Baalbeck is known for two things and they both start with H. Guessed them yet? It's hash and Hizballah. The former seat of Hizballah and the main region for hash production. Though I oddly enough was not offered any hash, as others told me I'd be pestered about, Hizballah flags and posters were indeed omnipresent. What many people don't know about Hizballah and also Amal, is that they are not solely political parties in the western sense. In addition to their political activities, they have many other operations. Hizballah has an armed wing which engages in terrorism yet also a civilian arm which runs hospitals and schools for example. They both also run their own television and radio stations. Imagine if Democrats and Republicans did that. Also, lest I forget, one of the most shocking things was seeing a group of Hizballah boyscouts collecting donations at an intersection in southern Lebanon.

Anyone interested in the Roman history of Baalbeck should visit Wikipedia for more.

A few examples of Hizballah's propaganda:

After my trip to Lebanon, I have to admit I had more questions than answers. In a country suffering from multiple personality disorder, it's hard to see the future. One of the most unfortunate yet telling signs in Lebanon is the coast. Having traveled the entire length of it, I can say I didn't once see an undeveloped area. There's nothing left. What this means is that in a small country where most all of its population lives in urban areas, basic services provided by the state are increasingly important, yet these functions are largely managed by political parties in many areas as I noted with regard to Hizballah for example. If the state can't maintain its grip on these, how soon until its monopoly on violence will give way? Most successful multicultural societies such as the US, Canada and Australia were founded, they didn't develop. If even countries like France can't make it as the recent violence there has shown, what kind of chance does Lebanon have?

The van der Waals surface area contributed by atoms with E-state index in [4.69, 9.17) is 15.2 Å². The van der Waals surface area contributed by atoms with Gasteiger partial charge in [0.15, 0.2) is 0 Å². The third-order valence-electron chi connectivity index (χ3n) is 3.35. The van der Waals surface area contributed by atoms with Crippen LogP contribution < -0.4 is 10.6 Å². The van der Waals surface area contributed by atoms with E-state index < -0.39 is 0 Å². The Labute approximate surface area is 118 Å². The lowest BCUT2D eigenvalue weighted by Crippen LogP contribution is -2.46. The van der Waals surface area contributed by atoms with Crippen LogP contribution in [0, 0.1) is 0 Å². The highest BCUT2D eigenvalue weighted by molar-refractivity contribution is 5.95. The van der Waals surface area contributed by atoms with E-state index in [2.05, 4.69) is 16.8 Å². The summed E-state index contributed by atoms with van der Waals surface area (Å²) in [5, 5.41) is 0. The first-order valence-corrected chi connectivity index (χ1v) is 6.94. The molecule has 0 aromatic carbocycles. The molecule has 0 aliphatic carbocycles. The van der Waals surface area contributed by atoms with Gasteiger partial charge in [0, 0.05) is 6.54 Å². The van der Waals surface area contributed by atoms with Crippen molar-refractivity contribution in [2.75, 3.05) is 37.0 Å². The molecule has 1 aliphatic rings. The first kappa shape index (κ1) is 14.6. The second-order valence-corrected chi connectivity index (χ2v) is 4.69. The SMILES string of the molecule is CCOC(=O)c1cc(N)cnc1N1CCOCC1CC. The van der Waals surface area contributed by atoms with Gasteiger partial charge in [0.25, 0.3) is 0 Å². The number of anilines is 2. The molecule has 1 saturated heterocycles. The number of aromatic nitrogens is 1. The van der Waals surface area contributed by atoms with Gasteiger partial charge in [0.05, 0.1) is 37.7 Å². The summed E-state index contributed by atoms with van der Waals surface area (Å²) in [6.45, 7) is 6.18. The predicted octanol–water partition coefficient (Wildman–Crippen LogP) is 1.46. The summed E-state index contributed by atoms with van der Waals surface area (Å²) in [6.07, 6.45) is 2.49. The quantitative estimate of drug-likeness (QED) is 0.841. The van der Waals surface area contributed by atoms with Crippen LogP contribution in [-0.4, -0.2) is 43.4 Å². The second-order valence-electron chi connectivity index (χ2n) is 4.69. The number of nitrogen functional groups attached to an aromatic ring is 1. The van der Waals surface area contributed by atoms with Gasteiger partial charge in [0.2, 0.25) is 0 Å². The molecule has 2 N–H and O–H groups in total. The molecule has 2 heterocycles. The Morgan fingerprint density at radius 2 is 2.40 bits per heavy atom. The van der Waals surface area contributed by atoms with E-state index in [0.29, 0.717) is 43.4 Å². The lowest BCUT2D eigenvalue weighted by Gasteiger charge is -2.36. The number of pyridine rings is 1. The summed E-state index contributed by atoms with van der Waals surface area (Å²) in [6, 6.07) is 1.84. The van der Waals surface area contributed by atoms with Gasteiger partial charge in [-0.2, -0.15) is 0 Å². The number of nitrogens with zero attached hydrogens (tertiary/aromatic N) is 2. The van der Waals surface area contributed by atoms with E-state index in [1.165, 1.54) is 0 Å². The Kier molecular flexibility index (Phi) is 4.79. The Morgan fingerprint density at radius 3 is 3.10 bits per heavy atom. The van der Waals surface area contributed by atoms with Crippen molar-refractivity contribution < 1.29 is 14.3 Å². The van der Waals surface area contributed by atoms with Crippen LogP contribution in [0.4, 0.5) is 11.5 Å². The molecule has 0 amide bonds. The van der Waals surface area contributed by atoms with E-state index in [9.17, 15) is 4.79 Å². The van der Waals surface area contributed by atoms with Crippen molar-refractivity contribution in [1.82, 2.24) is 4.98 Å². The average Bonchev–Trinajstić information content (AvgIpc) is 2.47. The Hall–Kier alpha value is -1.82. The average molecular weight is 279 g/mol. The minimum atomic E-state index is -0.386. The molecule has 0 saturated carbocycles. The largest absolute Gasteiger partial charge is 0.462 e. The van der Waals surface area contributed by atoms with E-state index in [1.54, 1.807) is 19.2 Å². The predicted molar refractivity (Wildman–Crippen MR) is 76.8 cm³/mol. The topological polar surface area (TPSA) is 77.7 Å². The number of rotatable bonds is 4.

Lebanon is still divided along religious and political lines not only mentally, but physically as well. Combine that with rampant unemployment, the wildcard of having so many Palestinian refugees and the divisions of society which remain intact and unsolved, Lebanon doesn't seem to have a bright future. Add to that groups such as Hizballah which not only calls for the destruction of Israel but also aim to overthrow the Lebanese government and replace it with a Shia theocracy, the situation looks especially fragile. However, in the wake of the Cedar Revolution, where religious and political divides again became evident, Lebanon has a new opportunity for the future, yet no means to take advantage of it, or in other words, as a new road into the future opens up, the Lebanese are without any transport.